Excess body fat is associated with higher risk of vertebral deformities in older women but not in men: a cross-sectional study
- First Online:
- 301 Downloads
Thinness is a risk factor for fractures, but the effect of obesity on fracture risk is less clear. We found an association between measures of obesity and prevalence and number of vertebral deformities in women but not in men, in a cross-sectional study of 1,011 participants aged 50–80 years.
Low body weight is well recognised as a risk factor for fractures, but the association between overweight and fracture risk is less well described. This cross-sectional study describes the association between measures of obesity and vertebral deformities in 1,011 male and female participants in the Tasmanian Older Adult Cohort study.
Vertebral deformities (anterior wedging) of T4–L4 were determined by morphometric dual-emission X-ray absorptiometry. Body fat was assessed as weight, body mass index (BMI), waist–hip ratio (WHR), waist circumference and DXA measures of trunk fat (in percent) and total fat mass.
The mean age of participants was 63 ± 7 years, and mean BMI was 28 ± 5. Prevalent thoracic vertebral deformities were associated with increasing weight [standardised β (Sβ) 0.29, p = 0.003], BMI (Sβ 0.33, p < 0.001), trunk fat (Sβ 0.20, p = 0.03), waist circumference (Sβ 0.19, p = 0.03) and fat mass (Sβ 0.23, p = 0.03), but not the WHR in women, and only with decreasing total fat mass in men. In addition, the number of vertebral deformities increased as weight, BMI or fat mass increased in women (all p < 0.05) but decreased with increasing total fat mass in men. Associations between fat mass and vertebral deformities were mainly linear, but there was some evidence of a threshold effect in women with a BMI ≥35.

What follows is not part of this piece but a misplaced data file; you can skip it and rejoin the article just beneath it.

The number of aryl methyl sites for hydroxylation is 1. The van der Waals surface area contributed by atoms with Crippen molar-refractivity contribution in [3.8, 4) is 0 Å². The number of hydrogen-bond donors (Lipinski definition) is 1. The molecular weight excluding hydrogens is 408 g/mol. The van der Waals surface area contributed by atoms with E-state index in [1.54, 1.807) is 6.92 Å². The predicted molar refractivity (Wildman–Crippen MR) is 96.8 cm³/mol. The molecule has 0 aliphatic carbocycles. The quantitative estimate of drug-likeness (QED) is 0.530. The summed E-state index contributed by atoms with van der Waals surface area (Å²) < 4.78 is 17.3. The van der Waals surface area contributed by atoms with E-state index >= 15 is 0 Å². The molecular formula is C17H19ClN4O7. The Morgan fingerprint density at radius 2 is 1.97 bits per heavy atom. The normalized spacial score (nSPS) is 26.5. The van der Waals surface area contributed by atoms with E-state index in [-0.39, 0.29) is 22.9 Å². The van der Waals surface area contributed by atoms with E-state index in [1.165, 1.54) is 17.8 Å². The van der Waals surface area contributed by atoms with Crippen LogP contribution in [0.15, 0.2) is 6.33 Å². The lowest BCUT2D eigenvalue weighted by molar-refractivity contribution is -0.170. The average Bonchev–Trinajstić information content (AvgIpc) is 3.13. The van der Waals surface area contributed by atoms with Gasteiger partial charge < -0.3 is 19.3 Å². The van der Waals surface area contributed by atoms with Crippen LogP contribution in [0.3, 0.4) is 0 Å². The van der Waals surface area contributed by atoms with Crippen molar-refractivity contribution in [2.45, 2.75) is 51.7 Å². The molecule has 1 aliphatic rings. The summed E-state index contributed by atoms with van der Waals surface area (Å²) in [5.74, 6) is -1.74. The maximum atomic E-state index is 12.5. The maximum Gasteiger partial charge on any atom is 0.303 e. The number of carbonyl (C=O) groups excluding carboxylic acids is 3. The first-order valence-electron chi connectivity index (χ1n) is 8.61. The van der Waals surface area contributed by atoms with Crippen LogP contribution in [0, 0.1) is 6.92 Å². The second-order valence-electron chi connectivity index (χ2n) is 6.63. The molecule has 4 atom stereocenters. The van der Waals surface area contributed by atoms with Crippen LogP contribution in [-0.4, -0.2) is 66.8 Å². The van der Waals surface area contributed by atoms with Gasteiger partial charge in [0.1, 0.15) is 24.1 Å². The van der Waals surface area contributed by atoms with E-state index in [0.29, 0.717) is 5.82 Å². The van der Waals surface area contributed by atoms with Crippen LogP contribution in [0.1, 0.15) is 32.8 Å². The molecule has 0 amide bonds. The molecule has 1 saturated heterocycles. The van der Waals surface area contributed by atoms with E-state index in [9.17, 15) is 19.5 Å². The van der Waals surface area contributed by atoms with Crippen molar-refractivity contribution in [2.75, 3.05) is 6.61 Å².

There is a deleterious association between increasing amounts of body fat in women but not in men and the prevalence and number of vertebral deformities, which may reflect loading of the thoracic spine.
KeywordsObesity Osteoporosis/epidemiology Risk factors Vertebral deformity Vertebral fracture
- 35.MIMS Australia (2009) MIMS annual. CMPMedica, St LeonardsGoogle Scholar
- 39.Pouliot MC, Despres JP, Lemieux S, Moorjani S, Bouchard C, Tremblay A, Nadeau A, Lupien PJ (1994) Waist circumference and abdominal sagittal diameter: best simple anthropometric indexes of abdominal visceral adipose tissue accumulation and related cardiovascular risk in men and women. Am J Cardiol 73:460–468PubMedCrossRefGoogle Scholar
- 41.Ferrar L, Roux C, Reid DM, Felsenberg D, Gluer CC, Eastell R (2011) Prevalence of non-fracture short vertebral height is similar in premenopausal and postmenopausal women: the osteoporosis and ultrasound study. Osteoporos Int. doi:10.1007/s00198-011-1657-3